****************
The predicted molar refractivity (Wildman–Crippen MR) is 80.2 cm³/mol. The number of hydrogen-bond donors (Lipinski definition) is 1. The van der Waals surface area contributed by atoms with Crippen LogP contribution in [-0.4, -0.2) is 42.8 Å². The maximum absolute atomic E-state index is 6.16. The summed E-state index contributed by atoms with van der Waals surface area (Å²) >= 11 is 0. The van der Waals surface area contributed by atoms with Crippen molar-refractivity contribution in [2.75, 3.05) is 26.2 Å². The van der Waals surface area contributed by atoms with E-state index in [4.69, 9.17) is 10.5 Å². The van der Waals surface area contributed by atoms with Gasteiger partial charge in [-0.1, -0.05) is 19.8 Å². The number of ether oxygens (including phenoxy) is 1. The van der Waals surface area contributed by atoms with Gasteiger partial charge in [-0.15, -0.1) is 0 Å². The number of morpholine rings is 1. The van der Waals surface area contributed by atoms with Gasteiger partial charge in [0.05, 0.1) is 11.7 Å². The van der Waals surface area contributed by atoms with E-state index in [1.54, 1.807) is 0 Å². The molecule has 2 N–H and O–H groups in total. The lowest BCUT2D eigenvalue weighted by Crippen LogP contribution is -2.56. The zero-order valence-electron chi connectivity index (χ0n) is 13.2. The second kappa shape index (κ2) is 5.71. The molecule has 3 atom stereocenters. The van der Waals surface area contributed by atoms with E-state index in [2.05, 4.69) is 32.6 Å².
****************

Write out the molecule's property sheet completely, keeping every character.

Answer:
The predicted molar refractivity (Wildman–Crippen MR) is 80.2 cm³/mol. The number of hydrogen-bond donors (Lipinski definition) is 1. The van der Waals surface area contributed by atoms with Crippen LogP contribution in [-0.4, -0.2) is 42.8 Å². The maximum absolute atomic E-state index is 6.16. The summed E-state index contributed by atoms with van der Waals surface area (Å²) >= 11 is 0. The van der Waals surface area contributed by atoms with Crippen molar-refractivity contribution in [2.75, 3.05) is 26.2 Å². The van der Waals surface area contributed by atoms with E-state index in [4.69, 9.17) is 10.5 Å². The van der Waals surface area contributed by atoms with Gasteiger partial charge in [-0.1, -0.05) is 19.8 Å². The number of ether oxygens (including phenoxy) is 1. The van der Waals surface area contributed by atoms with Gasteiger partial charge in [-0.15, -0.1) is 0 Å². The number of morpholine rings is 1. The van der Waals surface area contributed by atoms with Gasteiger partial charge in [0.05, 0.1) is 11.7 Å². The van der Waals surface area contributed by atoms with E-state index in [1.54, 1.807) is 0 Å². The molecule has 2 N–H and O–H groups in total. The lowest BCUT2D eigenvalue weighted by Crippen LogP contribution is -2.56. The zero-order valence-electron chi connectivity index (χ0n) is 13.2. The second kappa shape index (κ2) is 5.71. The molecule has 3 atom stereocenters. The van der Waals surface area contributed by atoms with E-state index in [2.05, 4.69) is 32.6 Å².